Although what I've seen is that they take on more and more properties, they lose the will to live and start acting like a used car sales man and then the lies etc come in, just so they can attempt to meet some ridiculous KPI shove on them at the last minute.
     
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  16. Ted Varrick

    Ted Varrick Well-Known Member

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    As you have said "...my property manager moved on..." maybe you should should find out which agency they have moved on to, assuming they have not moved out of the property management visit, and pay the agency principal a visit, before you decide how to move forward.
     
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  17. dabbler

    dabbler Well-Known Member

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    Yeah, I went with one years ago, and the pattern was the same....

    The person I found good left (surprise, surprise) and the owner hired 2 sniveling little gits that were as rude as all get out, but my fault for not moving to another agency pronto, cost me a pretty penny with the stuff ups and that was after catching many costly jobs they wanted me to do that were absolutely not required.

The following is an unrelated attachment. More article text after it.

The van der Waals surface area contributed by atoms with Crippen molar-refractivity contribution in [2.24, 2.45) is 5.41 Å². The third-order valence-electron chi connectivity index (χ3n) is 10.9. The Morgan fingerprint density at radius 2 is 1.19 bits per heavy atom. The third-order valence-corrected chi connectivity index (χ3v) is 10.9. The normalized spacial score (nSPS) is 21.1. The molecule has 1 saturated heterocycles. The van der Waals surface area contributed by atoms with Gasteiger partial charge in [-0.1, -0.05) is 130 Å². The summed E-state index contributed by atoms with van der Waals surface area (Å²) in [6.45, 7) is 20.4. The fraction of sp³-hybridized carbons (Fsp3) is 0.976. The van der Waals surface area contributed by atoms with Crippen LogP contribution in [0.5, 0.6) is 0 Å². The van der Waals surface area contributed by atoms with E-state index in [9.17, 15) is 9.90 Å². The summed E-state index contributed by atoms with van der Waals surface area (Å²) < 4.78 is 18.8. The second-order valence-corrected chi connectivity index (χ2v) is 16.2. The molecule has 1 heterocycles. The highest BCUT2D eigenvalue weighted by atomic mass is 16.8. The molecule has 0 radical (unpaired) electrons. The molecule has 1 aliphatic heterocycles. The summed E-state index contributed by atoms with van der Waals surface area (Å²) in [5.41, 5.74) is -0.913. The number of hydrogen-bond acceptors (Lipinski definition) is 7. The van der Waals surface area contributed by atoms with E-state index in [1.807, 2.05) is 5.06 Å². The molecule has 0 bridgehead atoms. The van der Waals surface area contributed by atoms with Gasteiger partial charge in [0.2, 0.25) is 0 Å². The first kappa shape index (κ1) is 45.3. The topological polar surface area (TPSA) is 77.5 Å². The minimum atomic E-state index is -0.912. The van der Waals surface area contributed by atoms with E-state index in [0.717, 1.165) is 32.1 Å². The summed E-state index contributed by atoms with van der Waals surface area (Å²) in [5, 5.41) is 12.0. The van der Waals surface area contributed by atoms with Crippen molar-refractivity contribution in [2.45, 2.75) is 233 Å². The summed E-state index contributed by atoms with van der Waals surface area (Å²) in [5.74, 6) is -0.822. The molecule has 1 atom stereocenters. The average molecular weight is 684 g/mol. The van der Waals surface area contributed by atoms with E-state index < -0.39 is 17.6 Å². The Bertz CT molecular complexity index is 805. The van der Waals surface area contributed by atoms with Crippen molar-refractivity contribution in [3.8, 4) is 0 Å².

They got the young ones so owner could train them to be like them, rude and not caring at all of the clients or clients funds.
     
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  18. starter

    starter Active Member

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    Yes the property has landlord insurrance but I assume there will be a lot of implicit cost of getting bad tenant to move out and fixing the property before getting it ready for the market that wont be covered by LL insurrance.
     
  19. starter

    starter Active Member

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    I get that. I think the intention of this post is probably not being clear to a lot. I understand that Im not the only one who had this situation and not necessarily for ranting and finger pointing on who needs to take responsibility.

    What Im after is personal advise based on experience by other people who were in the same situation on how to resolve it fairly and the best manner possible.
     
  20. starter

    starter Active Member

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    Did you moved agency after that? I dont want to switch agency because then I would live them of the hook in terms of their part of responsibility. Has claiming on the insurrance, valid ones, easy to do and justify?